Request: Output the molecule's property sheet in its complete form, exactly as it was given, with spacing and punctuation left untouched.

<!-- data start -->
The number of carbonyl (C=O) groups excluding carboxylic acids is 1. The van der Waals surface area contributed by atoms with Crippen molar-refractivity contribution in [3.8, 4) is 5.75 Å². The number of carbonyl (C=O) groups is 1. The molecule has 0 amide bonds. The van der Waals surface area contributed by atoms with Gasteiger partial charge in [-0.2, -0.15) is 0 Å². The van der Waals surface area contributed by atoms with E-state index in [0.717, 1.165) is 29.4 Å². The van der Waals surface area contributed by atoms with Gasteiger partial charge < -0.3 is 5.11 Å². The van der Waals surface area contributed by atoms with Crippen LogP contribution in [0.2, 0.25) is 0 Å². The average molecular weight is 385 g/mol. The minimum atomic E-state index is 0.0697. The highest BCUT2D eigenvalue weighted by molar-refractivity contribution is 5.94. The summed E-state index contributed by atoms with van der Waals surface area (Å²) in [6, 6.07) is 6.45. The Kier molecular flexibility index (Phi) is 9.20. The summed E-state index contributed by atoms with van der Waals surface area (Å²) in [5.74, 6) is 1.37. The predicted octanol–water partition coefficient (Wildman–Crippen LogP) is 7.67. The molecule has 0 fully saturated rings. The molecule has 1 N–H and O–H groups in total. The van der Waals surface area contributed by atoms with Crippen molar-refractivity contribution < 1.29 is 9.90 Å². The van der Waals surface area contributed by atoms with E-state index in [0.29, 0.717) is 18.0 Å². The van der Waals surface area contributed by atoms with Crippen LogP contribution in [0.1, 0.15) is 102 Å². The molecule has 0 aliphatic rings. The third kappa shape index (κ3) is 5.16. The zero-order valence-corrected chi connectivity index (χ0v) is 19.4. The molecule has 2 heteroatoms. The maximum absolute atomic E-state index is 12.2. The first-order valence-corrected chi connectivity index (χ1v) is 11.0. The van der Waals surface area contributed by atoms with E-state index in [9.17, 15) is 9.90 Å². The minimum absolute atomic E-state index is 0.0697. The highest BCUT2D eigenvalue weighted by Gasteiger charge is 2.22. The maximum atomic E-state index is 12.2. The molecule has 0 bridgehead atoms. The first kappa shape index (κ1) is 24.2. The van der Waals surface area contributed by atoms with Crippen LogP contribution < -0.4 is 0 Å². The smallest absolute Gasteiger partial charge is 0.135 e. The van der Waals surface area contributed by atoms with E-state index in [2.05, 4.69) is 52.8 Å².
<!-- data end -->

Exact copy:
The number of carbonyl (C=O) groups excluding carboxylic acids is 1. The van der Waals surface area contributed by atoms with Crippen molar-refractivity contribution in [3.8, 4) is 5.75 Å². The number of carbonyl (C=O) groups is 1. The molecule has 0 amide bonds. The van der Waals surface area contributed by atoms with Gasteiger partial charge in [-0.2, -0.15) is 0 Å². The van der Waals surface area contributed by atoms with E-state index in [0.717, 1.165) is 29.4 Å². The van der Waals surface area contributed by atoms with Gasteiger partial charge < -0.3 is 5.11 Å². The van der Waals surface area contributed by atoms with Crippen LogP contribution in [0.2, 0.25) is 0 Å². The average molecular weight is 385 g/mol. The minimum atomic E-state index is 0.0697. The highest BCUT2D eigenvalue weighted by molar-refractivity contribution is 5.94. The summed E-state index contributed by atoms with van der Waals surface area (Å²) in [6, 6.07) is 6.45. The Kier molecular flexibility index (Phi) is 9.20. The summed E-state index contributed by atoms with van der Waals surface area (Å²) in [5.74, 6) is 1.37. The predicted octanol–water partition coefficient (Wildman–Crippen LogP) is 7.67. The molecule has 0 fully saturated rings. The molecule has 1 N–H and O–H groups in total. The van der Waals surface area contributed by atoms with Crippen molar-refractivity contribution < 1.29 is 9.90 Å². The van der Waals surface area contributed by atoms with E-state index in [0.29, 0.717) is 18.0 Å². The van der Waals surface area contributed by atoms with Crippen LogP contribution in [0.1, 0.15) is 102 Å². The molecule has 0 aliphatic rings. The third kappa shape index (κ3) is 5.16. The zero-order valence-corrected chi connectivity index (χ0v) is 19.4. The molecule has 2 heteroatoms. The maximum absolute atomic E-state index is 12.2. The first-order valence-corrected chi connectivity index (χ1v) is 11.0. The van der Waals surface area contributed by atoms with E-state index in [9.17, 15) is 9.90 Å². The minimum absolute atomic E-state index is 0.0697. The highest BCUT2D eigenvalue weighted by Gasteiger charge is 2.22. The maximum atomic E-state index is 12.2. The molecule has 0 bridgehead atoms. The first kappa shape index (κ1) is 24.2. The van der Waals surface area contributed by atoms with Crippen LogP contribution < -0.4 is 0 Å². The smallest absolute Gasteiger partial charge is 0.135 e. The van der Waals surface area contributed by atoms with E-state index in [2.05, 4.69) is 52.8 Å².